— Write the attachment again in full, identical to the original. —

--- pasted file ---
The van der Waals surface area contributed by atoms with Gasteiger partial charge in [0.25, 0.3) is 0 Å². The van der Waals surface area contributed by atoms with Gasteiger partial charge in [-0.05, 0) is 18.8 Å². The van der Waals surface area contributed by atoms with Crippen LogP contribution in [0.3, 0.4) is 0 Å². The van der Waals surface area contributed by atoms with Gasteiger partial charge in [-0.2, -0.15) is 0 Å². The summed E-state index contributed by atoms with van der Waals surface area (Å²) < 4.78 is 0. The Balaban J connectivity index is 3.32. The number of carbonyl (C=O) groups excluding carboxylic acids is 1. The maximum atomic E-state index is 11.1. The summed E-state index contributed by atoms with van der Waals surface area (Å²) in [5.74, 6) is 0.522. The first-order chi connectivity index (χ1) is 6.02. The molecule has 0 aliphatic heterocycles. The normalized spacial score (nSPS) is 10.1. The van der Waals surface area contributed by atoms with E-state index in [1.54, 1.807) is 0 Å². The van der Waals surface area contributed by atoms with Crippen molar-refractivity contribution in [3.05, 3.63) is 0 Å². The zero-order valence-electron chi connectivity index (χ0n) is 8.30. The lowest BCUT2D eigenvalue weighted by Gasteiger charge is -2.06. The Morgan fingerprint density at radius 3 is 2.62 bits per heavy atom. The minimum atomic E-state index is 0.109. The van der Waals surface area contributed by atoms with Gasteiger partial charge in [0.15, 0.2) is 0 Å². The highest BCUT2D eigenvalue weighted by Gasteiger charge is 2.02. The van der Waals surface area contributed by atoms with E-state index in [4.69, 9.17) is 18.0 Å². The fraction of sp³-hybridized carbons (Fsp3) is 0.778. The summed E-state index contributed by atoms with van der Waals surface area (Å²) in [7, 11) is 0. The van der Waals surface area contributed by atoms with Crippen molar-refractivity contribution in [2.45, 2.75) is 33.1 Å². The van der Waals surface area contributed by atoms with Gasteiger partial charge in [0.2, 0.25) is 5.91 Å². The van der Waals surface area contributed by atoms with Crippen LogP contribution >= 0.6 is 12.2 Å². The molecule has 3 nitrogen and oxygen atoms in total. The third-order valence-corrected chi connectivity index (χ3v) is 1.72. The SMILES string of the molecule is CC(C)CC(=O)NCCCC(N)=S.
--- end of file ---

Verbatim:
The van der Waals surface area contributed by atoms with Gasteiger partial charge in [0.25, 0.3) is 0 Å². The van der Waals surface area contributed by atoms with Gasteiger partial charge in [-0.05, 0) is 18.8 Å². The van der Waals surface area contributed by atoms with Crippen LogP contribution in [0.3, 0.4) is 0 Å². The van der Waals surface area contributed by atoms with Gasteiger partial charge in [-0.2, -0.15) is 0 Å². The summed E-state index contributed by atoms with van der Waals surface area (Å²) < 4.78 is 0. The Balaban J connectivity index is 3.32. The number of carbonyl (C=O) groups excluding carboxylic acids is 1. The maximum atomic E-state index is 11.1. The summed E-state index contributed by atoms with van der Waals surface area (Å²) in [5.74, 6) is 0.522. The first-order chi connectivity index (χ1) is 6.02. The molecule has 0 aliphatic heterocycles. The normalized spacial score (nSPS) is 10.1. The van der Waals surface area contributed by atoms with E-state index in [1.54, 1.807) is 0 Å². The van der Waals surface area contributed by atoms with Crippen molar-refractivity contribution in [3.05, 3.63) is 0 Å². The zero-order valence-electron chi connectivity index (χ0n) is 8.30. The lowest BCUT2D eigenvalue weighted by Gasteiger charge is -2.06. The Morgan fingerprint density at radius 3 is 2.62 bits per heavy atom. The minimum atomic E-state index is 0.109. The van der Waals surface area contributed by atoms with Gasteiger partial charge in [0.15, 0.2) is 0 Å². The highest BCUT2D eigenvalue weighted by Gasteiger charge is 2.02. The van der Waals surface area contributed by atoms with E-state index in [4.69, 9.17) is 18.0 Å². The fraction of sp³-hybridized carbons (Fsp3) is 0.778. The summed E-state index contributed by atoms with van der Waals surface area (Å²) in [7, 11) is 0. The van der Waals surface area contributed by atoms with Crippen molar-refractivity contribution in [2.45, 2.75) is 33.1 Å². The van der Waals surface area contributed by atoms with Gasteiger partial charge in [0.2, 0.25) is 5.91 Å². The van der Waals surface area contributed by atoms with Crippen LogP contribution >= 0.6 is 12.2 Å². The molecule has 3 nitrogen and oxygen atoms in total. The third-order valence-corrected chi connectivity index (χ3v) is 1.72. The SMILES string of the molecule is CC(C)CC(=O)NCCCC(N)=S.